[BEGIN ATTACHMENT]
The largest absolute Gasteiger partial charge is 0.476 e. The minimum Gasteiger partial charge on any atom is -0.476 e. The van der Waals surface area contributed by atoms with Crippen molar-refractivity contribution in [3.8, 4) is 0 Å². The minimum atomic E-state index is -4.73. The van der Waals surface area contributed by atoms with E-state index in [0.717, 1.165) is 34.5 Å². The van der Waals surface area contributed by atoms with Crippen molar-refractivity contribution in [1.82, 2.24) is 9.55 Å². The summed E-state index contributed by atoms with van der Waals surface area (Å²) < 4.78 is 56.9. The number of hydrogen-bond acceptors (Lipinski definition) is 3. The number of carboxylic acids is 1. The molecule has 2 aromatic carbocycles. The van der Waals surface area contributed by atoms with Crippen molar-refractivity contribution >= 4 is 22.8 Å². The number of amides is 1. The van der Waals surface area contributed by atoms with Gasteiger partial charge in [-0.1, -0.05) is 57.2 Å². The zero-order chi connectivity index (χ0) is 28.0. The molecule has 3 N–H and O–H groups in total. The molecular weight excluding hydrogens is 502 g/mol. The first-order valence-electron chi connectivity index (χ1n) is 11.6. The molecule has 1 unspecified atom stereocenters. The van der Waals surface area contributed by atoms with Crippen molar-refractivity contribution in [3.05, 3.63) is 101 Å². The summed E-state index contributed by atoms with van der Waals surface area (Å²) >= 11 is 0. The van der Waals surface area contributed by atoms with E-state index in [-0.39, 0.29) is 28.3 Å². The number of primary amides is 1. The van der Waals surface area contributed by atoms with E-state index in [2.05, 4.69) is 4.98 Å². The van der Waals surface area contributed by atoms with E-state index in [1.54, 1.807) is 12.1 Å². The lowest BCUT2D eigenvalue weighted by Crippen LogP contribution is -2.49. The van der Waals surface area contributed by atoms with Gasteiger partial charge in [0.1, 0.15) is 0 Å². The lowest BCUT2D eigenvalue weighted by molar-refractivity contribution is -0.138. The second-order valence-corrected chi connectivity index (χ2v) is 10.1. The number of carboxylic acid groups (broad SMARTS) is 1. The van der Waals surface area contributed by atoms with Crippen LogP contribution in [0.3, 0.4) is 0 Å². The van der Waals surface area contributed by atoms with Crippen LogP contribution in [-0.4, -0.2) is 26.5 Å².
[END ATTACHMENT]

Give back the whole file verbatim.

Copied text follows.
The largest absolute Gasteiger partial charge is 0.476 e. The minimum Gasteiger partial charge on any atom is -0.476 e. The van der Waals surface area contributed by atoms with Crippen molar-refractivity contribution in [3.8, 4) is 0 Å². The minimum atomic E-state index is -4.73. The van der Waals surface area contributed by atoms with E-state index in [0.717, 1.165) is 34.5 Å². The van der Waals surface area contributed by atoms with Crippen molar-refractivity contribution in [1.82, 2.24) is 9.55 Å². The summed E-state index contributed by atoms with van der Waals surface area (Å²) < 4.78 is 56.9. The number of hydrogen-bond acceptors (Lipinski definition) is 3. The number of carboxylic acids is 1. The molecule has 2 aromatic carbocycles. The van der Waals surface area contributed by atoms with Crippen molar-refractivity contribution >= 4 is 22.8 Å². The number of amides is 1. The van der Waals surface area contributed by atoms with Gasteiger partial charge in [-0.1, -0.05) is 57.2 Å². The zero-order chi connectivity index (χ0) is 28.0. The molecule has 3 N–H and O–H groups in total. The molecular weight excluding hydrogens is 502 g/mol. The first-order valence-electron chi connectivity index (χ1n) is 11.6. The molecule has 1 unspecified atom stereocenters. The van der Waals surface area contributed by atoms with Crippen molar-refractivity contribution in [3.05, 3.63) is 101 Å². The summed E-state index contributed by atoms with van der Waals surface area (Å²) >= 11 is 0. The van der Waals surface area contributed by atoms with E-state index in [-0.39, 0.29) is 28.3 Å². The number of primary amides is 1. The van der Waals surface area contributed by atoms with E-state index in [2.05, 4.69) is 4.98 Å². The van der Waals surface area contributed by atoms with E-state index in [1.54, 1.807) is 12.1 Å². The lowest BCUT2D eigenvalue weighted by Crippen LogP contribution is -2.49. The van der Waals surface area contributed by atoms with Gasteiger partial charge in [0.1, 0.15) is 0 Å². The lowest BCUT2D eigenvalue weighted by molar-refractivity contribution is -0.138. The second-order valence-corrected chi connectivity index (χ2v) is 10.1. The number of carboxylic acid groups (broad SMARTS) is 1. The van der Waals surface area contributed by atoms with Crippen LogP contribution in [0.3, 0.4) is 0 Å². The van der Waals surface area contributed by atoms with Crippen LogP contribution in [-0.4, -0.2) is 26.5 Å².